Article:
Child's Death Mask: Collateral Damage
Flame Maple and PearlsIn a world ruled by militarism, let me bring a voice to the silenced. Remember this child, killed for no reason other than being in the wrong place at the wrong time, or of the wrong race, culture or religion. This child is timeless, could be from Iraq or Afghanistan, or maybe from Colombia, El Salvador or Guatemala. This child could be from Palestine, Chechnya, Vietnam or Indonesia. This child could be from Turtle Island during the conquest that created the United States. I see no difference because the results are the same. Think on this child, who will never grow to fulfill their life's purpose.
8" x 9" x 6"
8" x 9" x 6"
This work was chosen as cover art by my dear friend and fellow Human Rights activist Larry Ebersole's volume of poems called, "mural poems: human rights and anti-war poems." Unfortunately, the book is now out of print. But, before he passed into the next world, the legendary Howard Zinn offered a shining review of Larry's work. Click on the image above to read it.
"Child's Death Mask: Collateral Damage" was my first work, alongside a colored pencil drawing called, "Despair of Humanity: Iraq War," to be juried into the exhibition "In the Spirit: Contemporary Northwest Native Arts." The art show is an annual collaboration between the Longhouse Education and Cultural Center and the Washington State History Museum. The work was also published in Red Ink Magazine, Vol. 13 No. 2 in Fall of 2007.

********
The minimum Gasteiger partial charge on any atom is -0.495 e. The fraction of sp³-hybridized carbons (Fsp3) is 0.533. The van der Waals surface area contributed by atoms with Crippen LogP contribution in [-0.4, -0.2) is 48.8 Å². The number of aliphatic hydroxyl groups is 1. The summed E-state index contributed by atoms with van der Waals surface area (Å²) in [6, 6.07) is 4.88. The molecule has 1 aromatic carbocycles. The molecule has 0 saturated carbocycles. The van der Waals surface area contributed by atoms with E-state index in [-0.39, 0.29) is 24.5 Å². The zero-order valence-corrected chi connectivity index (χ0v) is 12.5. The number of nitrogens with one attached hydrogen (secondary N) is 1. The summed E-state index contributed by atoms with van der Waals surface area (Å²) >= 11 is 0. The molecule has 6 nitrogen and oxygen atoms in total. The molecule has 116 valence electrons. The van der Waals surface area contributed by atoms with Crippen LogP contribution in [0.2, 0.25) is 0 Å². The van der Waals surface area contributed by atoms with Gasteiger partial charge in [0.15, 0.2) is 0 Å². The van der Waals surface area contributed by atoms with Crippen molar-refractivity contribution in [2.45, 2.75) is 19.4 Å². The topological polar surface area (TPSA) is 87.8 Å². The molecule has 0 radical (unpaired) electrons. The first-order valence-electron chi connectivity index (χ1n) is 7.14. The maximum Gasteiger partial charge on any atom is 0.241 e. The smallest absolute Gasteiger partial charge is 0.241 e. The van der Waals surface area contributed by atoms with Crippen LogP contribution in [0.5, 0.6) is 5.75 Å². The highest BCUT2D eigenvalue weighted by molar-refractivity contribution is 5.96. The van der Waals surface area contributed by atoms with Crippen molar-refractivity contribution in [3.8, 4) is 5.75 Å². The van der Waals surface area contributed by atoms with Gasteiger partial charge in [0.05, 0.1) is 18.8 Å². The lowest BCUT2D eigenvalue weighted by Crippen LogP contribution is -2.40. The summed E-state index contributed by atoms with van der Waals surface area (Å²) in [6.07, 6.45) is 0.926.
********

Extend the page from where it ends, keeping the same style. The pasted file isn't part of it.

As a Sisseton-Wahpeton Dakota, I am proud to voice a dissenting view on militarism. I see many connections to the wars and occupations being waged around the world to the genocide of indigenous people of this continent. I see many similarities between current resistance struggles and the struggles of our people for self-determination. The warrior spirit for me means that I must think from myself, from my heart, and be willing to act and to give my life, and my life's purpose for the values that I hold dear. I hold the warriors who have been exploited by those who seek only to empower and enrich themselves in my heart and mind.
As I work to decolonize my mind, I must rethink, and re-evaluate what I have been taught. I must replace what comes from being colonized and assimilated with indigenous values at the core of my being. Through this process, I shed tears for those children whose lives have been cut short, the innocent and gentle who have met a violent end for no reason.